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Federal Home Loan Mortgage Corp. v. Mendoza


July 15, 2009


The opinion of the court was delivered by: Honorable Stephen G. Larson, U.S. District Judge


Cindy Sasse


The present action was improperly removed and the Court lacks subject-matter jurisdiction over it; accordingly, the Court REMANDS this case to San Bernardino County Superior Court.

Federal courts are courts of limited jurisdiction, having subject-matter jurisdiction only over matters specifically authorized by Congress or the Constitution. Kokkonen v. Guardian Life Ins. , 511 U.S. 375, 377 (1994). As the proponent of the Court's jurisdiction, the removing defendant bears the burden of establishing it. Abrego Abrego v. The Dow Chemical Co., 443 F.3d 676, 685 (9th Cir. 2006).

Although the Notice of Removal states that a claim in the present action arises under federal law, it does not. This statement is premised on defendant's request that, in her view, "arises under federal law," for production of an original promissory note. However, the complaint in this action is a straightforward unlawful detainer action proceeding under state law to which the removing defendant intends to assert a federal defense. Therefore, at best, the request for production of the note is an attempt to assert a federal defense to a state-law claim, which does not convert the state-law claim into one "arising under" federal law for purposes of federal-question jurisdiction.

Moore-Thomas v. Alaska Airlines, Inc., 553 F.3d 1241, 1244 (9th Cir. 2009) (setting forth the so-called "well-pleaded complaint rule").*fn1 Therefore, the Court has no federal question jurisdiction. See 28 U.S.C. § 1331 (conferring on federal courts subject-matter jurisdiction over cases arising under federal law).

The Notice of Removal also purports to invoke the Court's diversity jurisdiction; however, those requirements are not met, either. There is no evidence that petitioner and respondents are citizens of different states. Moreover, although defendant states that she "believes" the amount in controversy exceeds $75,000, this belief is unfounded, as the complaint does not seek any monetary damages. Rather, it seeks only specific, non-monetary relief (recovery of the property) and fees and costs. In order to invoke the Court's diversity jurisdiction, the defendant must show that he and the plaintiffs are not residents of the same state, and that the amount in controversy exceeds $75,000, exclusive of interest and costs. See 28 U.S.C. § 1332 (setting forth requirements for diversity jurisdiction).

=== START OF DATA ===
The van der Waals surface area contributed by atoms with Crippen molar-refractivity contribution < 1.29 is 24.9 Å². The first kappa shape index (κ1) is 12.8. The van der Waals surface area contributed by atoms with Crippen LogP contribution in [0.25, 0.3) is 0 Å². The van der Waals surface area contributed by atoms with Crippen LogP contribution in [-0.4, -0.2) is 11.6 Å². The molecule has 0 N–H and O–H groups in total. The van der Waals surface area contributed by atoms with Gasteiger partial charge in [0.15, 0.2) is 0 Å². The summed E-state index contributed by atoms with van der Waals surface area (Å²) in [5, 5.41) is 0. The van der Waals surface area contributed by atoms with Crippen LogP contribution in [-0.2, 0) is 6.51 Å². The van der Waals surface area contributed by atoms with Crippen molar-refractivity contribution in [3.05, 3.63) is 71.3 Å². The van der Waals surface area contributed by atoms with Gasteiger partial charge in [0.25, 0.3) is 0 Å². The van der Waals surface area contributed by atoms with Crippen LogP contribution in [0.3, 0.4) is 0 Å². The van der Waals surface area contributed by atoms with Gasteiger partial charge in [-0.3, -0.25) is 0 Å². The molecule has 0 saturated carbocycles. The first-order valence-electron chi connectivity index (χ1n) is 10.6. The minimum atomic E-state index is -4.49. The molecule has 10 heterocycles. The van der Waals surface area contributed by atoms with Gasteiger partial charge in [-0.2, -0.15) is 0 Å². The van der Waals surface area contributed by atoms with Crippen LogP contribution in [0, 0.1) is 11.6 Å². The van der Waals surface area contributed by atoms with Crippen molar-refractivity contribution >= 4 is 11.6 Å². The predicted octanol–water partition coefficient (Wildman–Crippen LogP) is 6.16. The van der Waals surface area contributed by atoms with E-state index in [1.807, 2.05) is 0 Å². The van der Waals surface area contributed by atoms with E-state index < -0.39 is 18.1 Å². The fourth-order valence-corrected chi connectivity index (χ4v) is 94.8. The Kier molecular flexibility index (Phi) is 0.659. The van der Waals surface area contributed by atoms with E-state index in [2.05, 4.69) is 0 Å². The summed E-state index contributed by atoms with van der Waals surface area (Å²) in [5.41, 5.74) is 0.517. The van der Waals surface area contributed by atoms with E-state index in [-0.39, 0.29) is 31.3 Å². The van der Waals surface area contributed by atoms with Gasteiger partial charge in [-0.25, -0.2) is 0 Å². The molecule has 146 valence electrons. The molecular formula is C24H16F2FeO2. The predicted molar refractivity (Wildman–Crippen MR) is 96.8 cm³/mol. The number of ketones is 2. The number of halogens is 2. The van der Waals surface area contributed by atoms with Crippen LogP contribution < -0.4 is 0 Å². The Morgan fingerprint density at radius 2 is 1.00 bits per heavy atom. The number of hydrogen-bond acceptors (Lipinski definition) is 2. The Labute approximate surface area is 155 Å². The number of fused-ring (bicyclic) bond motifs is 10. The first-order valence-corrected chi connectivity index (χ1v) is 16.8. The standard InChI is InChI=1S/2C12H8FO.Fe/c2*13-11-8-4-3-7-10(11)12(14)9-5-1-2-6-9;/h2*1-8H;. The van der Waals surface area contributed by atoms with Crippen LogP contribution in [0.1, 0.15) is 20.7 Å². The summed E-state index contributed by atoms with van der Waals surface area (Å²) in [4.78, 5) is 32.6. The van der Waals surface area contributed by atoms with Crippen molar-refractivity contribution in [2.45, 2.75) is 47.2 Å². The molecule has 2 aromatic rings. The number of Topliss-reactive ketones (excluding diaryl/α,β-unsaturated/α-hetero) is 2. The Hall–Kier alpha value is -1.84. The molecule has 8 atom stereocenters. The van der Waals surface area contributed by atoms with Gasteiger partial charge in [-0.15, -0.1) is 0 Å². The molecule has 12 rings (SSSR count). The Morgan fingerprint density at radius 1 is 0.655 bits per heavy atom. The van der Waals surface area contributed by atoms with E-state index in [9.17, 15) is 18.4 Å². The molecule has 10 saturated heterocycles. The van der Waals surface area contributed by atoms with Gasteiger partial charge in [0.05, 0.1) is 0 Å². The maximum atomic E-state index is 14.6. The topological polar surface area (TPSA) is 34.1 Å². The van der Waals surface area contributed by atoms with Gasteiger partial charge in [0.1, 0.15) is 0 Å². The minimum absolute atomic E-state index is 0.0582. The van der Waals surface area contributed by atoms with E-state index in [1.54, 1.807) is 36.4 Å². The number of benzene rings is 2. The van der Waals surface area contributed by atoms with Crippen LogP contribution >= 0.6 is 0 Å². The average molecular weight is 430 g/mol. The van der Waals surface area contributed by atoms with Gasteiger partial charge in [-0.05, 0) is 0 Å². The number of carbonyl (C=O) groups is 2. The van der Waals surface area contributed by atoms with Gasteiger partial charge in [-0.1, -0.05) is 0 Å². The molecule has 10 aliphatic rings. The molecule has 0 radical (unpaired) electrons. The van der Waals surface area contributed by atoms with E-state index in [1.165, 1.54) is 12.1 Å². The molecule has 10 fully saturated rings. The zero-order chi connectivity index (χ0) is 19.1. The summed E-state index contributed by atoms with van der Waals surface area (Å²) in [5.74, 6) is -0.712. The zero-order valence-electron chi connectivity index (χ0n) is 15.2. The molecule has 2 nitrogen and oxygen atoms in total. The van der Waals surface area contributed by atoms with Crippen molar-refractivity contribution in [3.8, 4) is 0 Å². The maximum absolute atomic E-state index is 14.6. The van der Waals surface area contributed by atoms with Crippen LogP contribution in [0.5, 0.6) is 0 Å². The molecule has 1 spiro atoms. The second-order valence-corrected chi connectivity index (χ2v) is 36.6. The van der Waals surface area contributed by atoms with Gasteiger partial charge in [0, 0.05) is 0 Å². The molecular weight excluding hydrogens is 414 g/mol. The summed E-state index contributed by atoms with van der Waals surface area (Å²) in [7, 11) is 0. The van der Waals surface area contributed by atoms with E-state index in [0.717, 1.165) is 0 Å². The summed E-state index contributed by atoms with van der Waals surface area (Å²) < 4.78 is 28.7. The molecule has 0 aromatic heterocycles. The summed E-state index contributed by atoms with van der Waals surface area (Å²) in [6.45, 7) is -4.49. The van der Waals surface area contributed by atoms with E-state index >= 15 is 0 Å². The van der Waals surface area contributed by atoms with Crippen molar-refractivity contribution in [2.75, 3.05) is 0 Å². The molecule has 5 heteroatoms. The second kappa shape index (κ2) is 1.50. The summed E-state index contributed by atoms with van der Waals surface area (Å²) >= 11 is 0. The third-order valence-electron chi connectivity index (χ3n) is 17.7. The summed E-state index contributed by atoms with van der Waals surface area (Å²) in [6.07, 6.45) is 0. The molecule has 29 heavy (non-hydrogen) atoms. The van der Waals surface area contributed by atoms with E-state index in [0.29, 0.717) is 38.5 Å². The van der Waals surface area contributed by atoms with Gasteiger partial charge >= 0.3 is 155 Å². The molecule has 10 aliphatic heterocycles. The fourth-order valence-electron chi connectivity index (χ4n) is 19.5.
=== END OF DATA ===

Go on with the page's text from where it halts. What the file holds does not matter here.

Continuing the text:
Moreover, in the absence of a federal question, where the Court's jurisdiction is premised on diversity of citizenship, a removing defendant may not be a resident of the forum state; here, defendant, who reports her address as the property at issue in this action (located in Chino, California), is clearly a forum defendant who may not remove a state-court action. See 28 U.S.C.

In the absence of subject-matter jurisdiction, this Court is empowered to sua sponte order summary remand the action. See 28 U.S.C. § 1446(c)(4) (requiring district courts to examine notices of removal and their exhibits and authorizing summary remand in appropriate circumstances); 28 U.S.C. § 1447(c) (requiring district courts to remand cases if it appears, at any time before final judgment is entered, that the court lacks subject-matter jurisdiction). Accordingly,

HEREBY REMANDS the present action to the Riverside County Superior Court.

The Clerk shall close the case.


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